Causes of pneumococcal infections

There are more than 90 different strains of S. pneumoniae, and some are much more likely to cause serious infection (virulent) than others.

Some strains can be easily killed by the immune system, while othersare resistant and likely to cause a more serious infection.

It's thought that between eight and 10 strains are responsible fortwo-thirds of serious infections in adults, andmost cases in children.

How the bacteria is spread

S. pneumoniae enter the human body through the nose and mouth, and an infection can be spread in the same way as Cold or the flu . This can be through:

  • direct contact for example, when someone coughs or sneezes, tiny droplets of fluid that contain the bacteria are launched into the air and can be breathed in by others
  • indirect contact for example, if infected droplets of fluid are transferred from someone's hand to a door handle, someone else whotouches the handle may become infected with the bacteria if they then touch their nose or mouth

It's important to emphasise that pneumococcal infections are far less contagious than a cold or flu. This is because most people's immune systemsare able to kill the bacteria before they have the opportunity to cause an infection.

Outbreaks of pneumococcal infections can sometimes occur in environments where there are many people who have poorly functioning immune systems, such as in children's nurseries, care homes for the elderly and homeless shelters.

Risk factors

People with a weakened immune system, either due to their age or general health,are particularly at riskof developing a pneumococcal infection.

The bacteria can move from their throat to other parts of their body, such as the lungs, the blood or the brain. If this occurs, a more serious infection can develop.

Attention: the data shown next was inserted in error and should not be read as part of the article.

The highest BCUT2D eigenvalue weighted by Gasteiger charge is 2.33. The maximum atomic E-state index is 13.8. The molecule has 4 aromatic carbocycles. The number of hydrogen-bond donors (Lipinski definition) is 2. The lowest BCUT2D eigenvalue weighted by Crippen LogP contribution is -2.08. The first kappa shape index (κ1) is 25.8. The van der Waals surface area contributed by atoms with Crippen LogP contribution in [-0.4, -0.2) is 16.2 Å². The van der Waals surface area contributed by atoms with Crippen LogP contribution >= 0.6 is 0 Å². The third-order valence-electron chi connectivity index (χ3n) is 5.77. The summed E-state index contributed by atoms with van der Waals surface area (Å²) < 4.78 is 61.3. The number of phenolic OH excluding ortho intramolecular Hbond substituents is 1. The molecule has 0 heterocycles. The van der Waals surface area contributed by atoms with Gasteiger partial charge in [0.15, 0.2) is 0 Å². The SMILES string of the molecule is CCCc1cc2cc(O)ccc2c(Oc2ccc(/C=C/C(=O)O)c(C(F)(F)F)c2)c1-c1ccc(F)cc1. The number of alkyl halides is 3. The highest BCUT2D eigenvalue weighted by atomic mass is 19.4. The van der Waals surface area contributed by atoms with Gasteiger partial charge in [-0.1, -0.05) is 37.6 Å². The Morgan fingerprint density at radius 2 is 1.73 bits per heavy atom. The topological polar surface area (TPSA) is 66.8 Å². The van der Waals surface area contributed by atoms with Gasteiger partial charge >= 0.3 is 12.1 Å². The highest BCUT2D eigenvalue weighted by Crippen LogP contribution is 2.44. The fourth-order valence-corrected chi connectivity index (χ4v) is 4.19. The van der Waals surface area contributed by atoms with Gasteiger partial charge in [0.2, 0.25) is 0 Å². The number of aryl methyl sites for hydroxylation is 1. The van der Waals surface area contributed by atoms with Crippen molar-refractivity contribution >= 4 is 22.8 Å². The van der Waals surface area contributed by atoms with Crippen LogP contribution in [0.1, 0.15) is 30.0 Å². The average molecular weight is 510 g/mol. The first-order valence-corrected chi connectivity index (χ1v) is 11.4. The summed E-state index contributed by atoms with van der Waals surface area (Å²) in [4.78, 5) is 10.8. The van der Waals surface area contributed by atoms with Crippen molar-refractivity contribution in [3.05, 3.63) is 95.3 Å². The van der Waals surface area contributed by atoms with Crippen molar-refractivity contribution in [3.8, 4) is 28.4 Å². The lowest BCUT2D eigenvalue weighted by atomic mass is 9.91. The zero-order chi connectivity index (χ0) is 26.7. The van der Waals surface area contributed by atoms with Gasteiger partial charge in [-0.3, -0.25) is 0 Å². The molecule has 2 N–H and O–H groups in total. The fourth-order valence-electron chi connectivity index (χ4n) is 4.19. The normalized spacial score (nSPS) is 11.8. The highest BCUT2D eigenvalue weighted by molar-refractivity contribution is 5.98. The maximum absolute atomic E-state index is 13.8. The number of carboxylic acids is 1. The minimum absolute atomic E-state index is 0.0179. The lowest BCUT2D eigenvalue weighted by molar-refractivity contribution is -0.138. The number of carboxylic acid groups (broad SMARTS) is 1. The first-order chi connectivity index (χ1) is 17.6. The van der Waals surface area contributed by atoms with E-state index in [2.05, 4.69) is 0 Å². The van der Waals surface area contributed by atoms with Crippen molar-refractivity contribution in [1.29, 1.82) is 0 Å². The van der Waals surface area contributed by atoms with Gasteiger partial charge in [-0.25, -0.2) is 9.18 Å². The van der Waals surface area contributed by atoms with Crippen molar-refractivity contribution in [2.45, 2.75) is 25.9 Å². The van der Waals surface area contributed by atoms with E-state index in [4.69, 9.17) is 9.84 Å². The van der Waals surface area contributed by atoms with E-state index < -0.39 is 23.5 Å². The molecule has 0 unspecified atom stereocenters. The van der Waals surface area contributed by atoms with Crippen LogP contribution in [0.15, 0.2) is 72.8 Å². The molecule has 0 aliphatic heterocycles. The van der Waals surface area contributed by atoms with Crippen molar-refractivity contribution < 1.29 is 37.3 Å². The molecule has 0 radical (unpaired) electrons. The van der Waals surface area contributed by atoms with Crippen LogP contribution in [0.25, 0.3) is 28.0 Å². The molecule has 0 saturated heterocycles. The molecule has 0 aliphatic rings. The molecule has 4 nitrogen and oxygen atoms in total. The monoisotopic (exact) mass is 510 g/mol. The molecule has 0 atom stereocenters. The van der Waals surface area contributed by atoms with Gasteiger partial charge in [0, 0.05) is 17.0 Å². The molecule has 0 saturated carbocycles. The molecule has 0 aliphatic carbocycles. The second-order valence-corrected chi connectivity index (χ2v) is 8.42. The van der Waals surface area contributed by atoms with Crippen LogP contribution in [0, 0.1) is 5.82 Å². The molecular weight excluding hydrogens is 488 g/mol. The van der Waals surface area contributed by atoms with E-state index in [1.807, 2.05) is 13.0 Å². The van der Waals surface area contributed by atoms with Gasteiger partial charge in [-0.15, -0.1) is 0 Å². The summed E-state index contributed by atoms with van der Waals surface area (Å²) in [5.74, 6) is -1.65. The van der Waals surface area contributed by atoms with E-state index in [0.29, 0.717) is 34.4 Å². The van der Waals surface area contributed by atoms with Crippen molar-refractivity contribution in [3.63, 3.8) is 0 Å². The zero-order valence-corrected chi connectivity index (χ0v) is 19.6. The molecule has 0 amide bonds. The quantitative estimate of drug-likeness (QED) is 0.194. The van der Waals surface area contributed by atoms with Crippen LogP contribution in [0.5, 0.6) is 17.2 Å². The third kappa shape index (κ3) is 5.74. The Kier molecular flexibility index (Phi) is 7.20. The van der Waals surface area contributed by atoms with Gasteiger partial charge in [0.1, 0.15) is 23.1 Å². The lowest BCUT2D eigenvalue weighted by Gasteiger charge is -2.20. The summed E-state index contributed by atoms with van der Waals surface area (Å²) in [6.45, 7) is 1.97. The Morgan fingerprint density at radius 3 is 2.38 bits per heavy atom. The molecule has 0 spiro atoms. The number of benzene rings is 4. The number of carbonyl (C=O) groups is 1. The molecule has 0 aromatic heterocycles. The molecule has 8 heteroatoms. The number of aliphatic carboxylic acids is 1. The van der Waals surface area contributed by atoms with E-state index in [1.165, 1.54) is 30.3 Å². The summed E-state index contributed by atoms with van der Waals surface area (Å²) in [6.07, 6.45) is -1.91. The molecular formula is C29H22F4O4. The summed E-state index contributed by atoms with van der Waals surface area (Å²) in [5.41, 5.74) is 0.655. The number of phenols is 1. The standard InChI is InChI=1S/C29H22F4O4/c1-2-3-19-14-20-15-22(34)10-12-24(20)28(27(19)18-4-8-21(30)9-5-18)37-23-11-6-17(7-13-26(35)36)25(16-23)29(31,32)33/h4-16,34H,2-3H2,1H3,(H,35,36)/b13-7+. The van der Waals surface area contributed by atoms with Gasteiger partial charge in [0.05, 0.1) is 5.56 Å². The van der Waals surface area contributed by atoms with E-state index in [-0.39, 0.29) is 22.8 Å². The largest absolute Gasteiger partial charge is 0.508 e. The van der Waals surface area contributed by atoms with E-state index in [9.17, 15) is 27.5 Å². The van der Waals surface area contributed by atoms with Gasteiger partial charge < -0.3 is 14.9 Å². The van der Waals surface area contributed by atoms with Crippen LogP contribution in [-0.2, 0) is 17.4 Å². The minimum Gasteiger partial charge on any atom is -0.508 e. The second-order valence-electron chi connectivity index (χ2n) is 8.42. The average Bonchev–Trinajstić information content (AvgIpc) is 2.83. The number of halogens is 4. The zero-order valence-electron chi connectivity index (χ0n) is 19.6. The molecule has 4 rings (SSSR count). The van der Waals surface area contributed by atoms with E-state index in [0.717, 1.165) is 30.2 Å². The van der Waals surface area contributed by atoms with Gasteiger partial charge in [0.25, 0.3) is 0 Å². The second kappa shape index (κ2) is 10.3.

The pneumococcal vaccine may be considered for people at higher risk, including:

  • children under two years of age
  • adults over 65 years of age
  • anyone between the ages of two and 65 with a long-term health condition

You're considered to be at a higher risk of pneumococcal infection if you:

  • have a weakened immune system as a result of a health condition such as HIV or AIDS
  • are receiving medical treatment that is known to weaken the immune system such as chemotherapy or corticosteroids
  • have a history of spleen disease or dysfunction
  • have a chronic respiratory disease such as chronic obstructive pulmonary disease (COPD)
  • have coronary heart disease or have previously had a heart attack
  • have chronic kidney disease or alcohol-related liver disease
  • have diabetes and need to take insulin
  • wear a type of hearing aid called a cochlear implant people who use these have a slightly increased risk of developing meningitis, but the reasons for this are unclear
  • have spinal damage that has caused their cerebrospinal fluid (a fluid that surrounds the brain and spine) to leak
Content supplied by the NHS Website

Medically Reviewed by a doctor on 20 Jun 2016